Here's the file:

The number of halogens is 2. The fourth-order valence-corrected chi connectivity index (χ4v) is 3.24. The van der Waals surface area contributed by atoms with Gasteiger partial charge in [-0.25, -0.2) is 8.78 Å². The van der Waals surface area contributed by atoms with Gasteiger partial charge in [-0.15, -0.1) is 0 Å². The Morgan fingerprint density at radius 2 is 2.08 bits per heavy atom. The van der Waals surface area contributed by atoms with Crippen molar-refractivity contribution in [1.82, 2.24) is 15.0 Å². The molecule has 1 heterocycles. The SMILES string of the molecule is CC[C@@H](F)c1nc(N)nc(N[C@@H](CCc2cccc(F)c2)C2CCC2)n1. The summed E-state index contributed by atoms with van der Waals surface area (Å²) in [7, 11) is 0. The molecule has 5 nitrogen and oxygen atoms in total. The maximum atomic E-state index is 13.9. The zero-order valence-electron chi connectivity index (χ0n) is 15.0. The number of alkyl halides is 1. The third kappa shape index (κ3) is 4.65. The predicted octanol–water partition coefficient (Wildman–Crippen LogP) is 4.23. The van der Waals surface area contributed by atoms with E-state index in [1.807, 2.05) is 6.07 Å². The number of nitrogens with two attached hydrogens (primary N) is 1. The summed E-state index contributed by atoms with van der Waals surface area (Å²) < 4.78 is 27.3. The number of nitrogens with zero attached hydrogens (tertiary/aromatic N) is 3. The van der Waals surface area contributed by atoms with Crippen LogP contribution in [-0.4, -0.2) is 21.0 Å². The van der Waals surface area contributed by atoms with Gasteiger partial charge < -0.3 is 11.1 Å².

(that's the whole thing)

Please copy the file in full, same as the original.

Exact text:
The number of halogens is 2. The fourth-order valence-corrected chi connectivity index (χ4v) is 3.24. The van der Waals surface area contributed by atoms with Gasteiger partial charge in [-0.25, -0.2) is 8.78 Å². The van der Waals surface area contributed by atoms with Gasteiger partial charge in [-0.15, -0.1) is 0 Å². The Morgan fingerprint density at radius 2 is 2.08 bits per heavy atom. The van der Waals surface area contributed by atoms with Crippen molar-refractivity contribution in [1.82, 2.24) is 15.0 Å². The molecule has 1 heterocycles. The SMILES string of the molecule is CC[C@@H](F)c1nc(N)nc(N[C@@H](CCc2cccc(F)c2)C2CCC2)n1. The summed E-state index contributed by atoms with van der Waals surface area (Å²) in [7, 11) is 0. The molecule has 5 nitrogen and oxygen atoms in total. The maximum atomic E-state index is 13.9. The zero-order valence-electron chi connectivity index (χ0n) is 15.0. The number of alkyl halides is 1. The third kappa shape index (κ3) is 4.65. The predicted octanol–water partition coefficient (Wildman–Crippen LogP) is 4.23. The van der Waals surface area contributed by atoms with E-state index in [1.807, 2.05) is 6.07 Å². The number of nitrogens with two attached hydrogens (primary N) is 1. The summed E-state index contributed by atoms with van der Waals surface area (Å²) < 4.78 is 27.3. The number of nitrogens with zero attached hydrogens (tertiary/aromatic N) is 3. The van der Waals surface area contributed by atoms with Crippen LogP contribution in [-0.4, -0.2) is 21.0 Å². The van der Waals surface area contributed by atoms with Gasteiger partial charge < -0.3 is 11.1 Å².